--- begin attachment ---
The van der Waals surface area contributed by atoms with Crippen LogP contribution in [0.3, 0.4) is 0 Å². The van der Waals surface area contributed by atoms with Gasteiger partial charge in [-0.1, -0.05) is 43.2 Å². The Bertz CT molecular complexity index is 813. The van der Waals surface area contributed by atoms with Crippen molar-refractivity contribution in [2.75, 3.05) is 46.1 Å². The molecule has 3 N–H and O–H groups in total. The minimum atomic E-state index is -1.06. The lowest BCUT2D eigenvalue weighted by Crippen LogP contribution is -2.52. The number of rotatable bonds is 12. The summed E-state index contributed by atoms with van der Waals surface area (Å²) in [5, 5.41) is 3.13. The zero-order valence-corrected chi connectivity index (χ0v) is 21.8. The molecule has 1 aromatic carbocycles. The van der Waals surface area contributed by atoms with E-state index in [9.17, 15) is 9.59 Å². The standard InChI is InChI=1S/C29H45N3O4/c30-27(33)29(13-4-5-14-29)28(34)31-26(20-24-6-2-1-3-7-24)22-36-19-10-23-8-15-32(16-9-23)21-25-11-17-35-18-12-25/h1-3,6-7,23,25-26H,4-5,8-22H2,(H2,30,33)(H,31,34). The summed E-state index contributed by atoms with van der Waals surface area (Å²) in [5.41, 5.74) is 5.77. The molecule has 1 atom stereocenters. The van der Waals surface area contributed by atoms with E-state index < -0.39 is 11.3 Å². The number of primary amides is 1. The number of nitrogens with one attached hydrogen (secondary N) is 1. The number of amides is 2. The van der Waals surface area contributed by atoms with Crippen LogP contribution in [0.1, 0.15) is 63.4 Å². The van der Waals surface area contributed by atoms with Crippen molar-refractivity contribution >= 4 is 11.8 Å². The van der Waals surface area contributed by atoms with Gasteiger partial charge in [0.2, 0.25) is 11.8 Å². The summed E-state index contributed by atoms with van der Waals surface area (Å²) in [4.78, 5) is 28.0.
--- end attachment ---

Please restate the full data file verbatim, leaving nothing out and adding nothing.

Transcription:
The van der Waals surface area contributed by atoms with Crippen LogP contribution in [0.3, 0.4) is 0 Å². The van der Waals surface area contributed by atoms with Gasteiger partial charge in [-0.1, -0.05) is 43.2 Å². The Bertz CT molecular complexity index is 813. The van der Waals surface area contributed by atoms with Crippen molar-refractivity contribution in [2.75, 3.05) is 46.1 Å². The molecule has 3 N–H and O–H groups in total. The minimum atomic E-state index is -1.06. The lowest BCUT2D eigenvalue weighted by Crippen LogP contribution is -2.52. The number of rotatable bonds is 12. The summed E-state index contributed by atoms with van der Waals surface area (Å²) in [5, 5.41) is 3.13. The zero-order valence-corrected chi connectivity index (χ0v) is 21.8. The molecule has 1 aromatic carbocycles. The van der Waals surface area contributed by atoms with E-state index in [9.17, 15) is 9.59 Å². The standard InChI is InChI=1S/C29H45N3O4/c30-27(33)29(13-4-5-14-29)28(34)31-26(20-24-6-2-1-3-7-24)22-36-19-10-23-8-15-32(16-9-23)21-25-11-17-35-18-12-25/h1-3,6-7,23,25-26H,4-5,8-22H2,(H2,30,33)(H,31,34). The summed E-state index contributed by atoms with van der Waals surface area (Å²) in [5.41, 5.74) is 5.77. The molecule has 1 atom stereocenters. The van der Waals surface area contributed by atoms with E-state index < -0.39 is 11.3 Å². The number of primary amides is 1. The number of nitrogens with one attached hydrogen (secondary N) is 1. The number of amides is 2. The van der Waals surface area contributed by atoms with Crippen LogP contribution in [0.1, 0.15) is 63.4 Å². The van der Waals surface area contributed by atoms with Crippen molar-refractivity contribution >= 4 is 11.8 Å². The van der Waals surface area contributed by atoms with Gasteiger partial charge in [0.2, 0.25) is 11.8 Å². The summed E-state index contributed by atoms with van der Waals surface area (Å²) in [4.78, 5) is 28.0.